Why Open Source the Platform?

In 2009-2010 Netflix was figuring out the architecture from first principles, trying to follow AWS guidelines and building a platform based on scalabiity experience some of our engineers had gained at places like Yahoo, eBay, and Google. In 2011 and 2012 we started talking about how we had built a large scale cloud-native application, and other companies began to follow our patterns. What was bleeding edge innovation in 2009 became accepted best practices by 2012, and is becoming a commodity in 2013-2014. Many competing cloud platforms have appeared, and by making it easy for people to adopt NetflixOSS we hope to become part of a larger ecosystem rather than having the industry pass us by.

When we started Open Sourcing pieces of our infrastructure, we had several goals for the program - outlined in this Techblog post.  We’re seeing great adoption and engagement across many developers and companies, and increasing stream of feedback and external contributions.  There is a growing number of 3rd party projects that utilize NetflixOSS components, some of them are listed on our Github page.

Putting it all Together

We released NetflixOSS bit by bit, and we don’t have a naming convention, so it can be hard to figure out how they fit together. Adrian presented a series of slides that explained how they fit together to form a build system, a set of services that support the platform, a collection of libraries that applications build against, and testing and maintenance functionality.

The Portability Question

When we built our platform we focused on what mattered to Netflix: scalability so we could roll out our streaming product globally; functionality so that our developers could build faster; and availability by leveraging multiple availability zones in each region. We regard portability as an issue we can defer, since AWS is so far ahead of the market in terms of functionality and scale, and we don’t want to hobble ourselves in the short term. However as we share the NetflixOSS platform, there is demand from end users and vendors to begin porting some of the projects for use in datacenter and hybrid cloud configurations. For the foreseeable future Netflix is planning to stay on AWS, but in the long term portability may be useful to us as well.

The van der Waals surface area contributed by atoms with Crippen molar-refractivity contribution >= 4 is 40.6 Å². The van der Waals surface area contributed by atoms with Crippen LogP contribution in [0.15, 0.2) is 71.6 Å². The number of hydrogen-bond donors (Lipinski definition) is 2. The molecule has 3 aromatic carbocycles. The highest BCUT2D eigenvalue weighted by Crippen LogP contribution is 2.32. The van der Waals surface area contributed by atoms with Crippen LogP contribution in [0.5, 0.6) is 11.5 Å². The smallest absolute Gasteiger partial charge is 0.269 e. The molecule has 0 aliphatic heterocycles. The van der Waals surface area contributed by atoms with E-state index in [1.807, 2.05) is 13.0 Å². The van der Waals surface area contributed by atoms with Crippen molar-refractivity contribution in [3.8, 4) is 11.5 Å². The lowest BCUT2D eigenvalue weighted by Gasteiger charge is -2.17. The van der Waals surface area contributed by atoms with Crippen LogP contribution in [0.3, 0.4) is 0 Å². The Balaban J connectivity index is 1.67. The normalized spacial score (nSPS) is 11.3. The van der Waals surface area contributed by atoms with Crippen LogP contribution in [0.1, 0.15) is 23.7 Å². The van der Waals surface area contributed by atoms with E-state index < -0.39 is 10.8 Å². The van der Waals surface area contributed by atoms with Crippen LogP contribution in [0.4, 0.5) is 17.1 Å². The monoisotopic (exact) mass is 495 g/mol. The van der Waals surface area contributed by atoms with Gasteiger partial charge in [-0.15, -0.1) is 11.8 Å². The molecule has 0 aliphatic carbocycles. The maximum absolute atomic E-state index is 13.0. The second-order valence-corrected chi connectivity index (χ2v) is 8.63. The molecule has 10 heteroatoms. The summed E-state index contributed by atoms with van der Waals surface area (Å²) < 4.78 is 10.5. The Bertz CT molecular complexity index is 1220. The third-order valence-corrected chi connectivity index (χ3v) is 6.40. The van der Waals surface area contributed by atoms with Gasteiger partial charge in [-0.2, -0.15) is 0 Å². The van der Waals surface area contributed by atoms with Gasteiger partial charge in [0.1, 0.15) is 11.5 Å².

A New Project - Denominator

We announced a brand new project at the Meetup; we are working on multi-region failover and traffic sharing patterns to provide higher availability for the streaming service during regional outages caused by our own bugs and AWS issues. To do this we need to directly control the DNS configuration that routes users to each region and each zone. When we looked at the features and vendors in this space we found that we were already using AWS Route53, which has a nice API but is missing some advanced features; Neustar UltraDNS, which has a SOAP based API; and DynECT, which has an awkwardly structured REST API. We couldn’t find a Java based API that abstracted all these vendors into the common set of capabilities that we are interested in, so we are creating one. The idea is that any feature that is supported by more than one vendor API is the highest common denominator, and that functionality can be switched between vendors as needed, or in the event of a DNS vendor outage.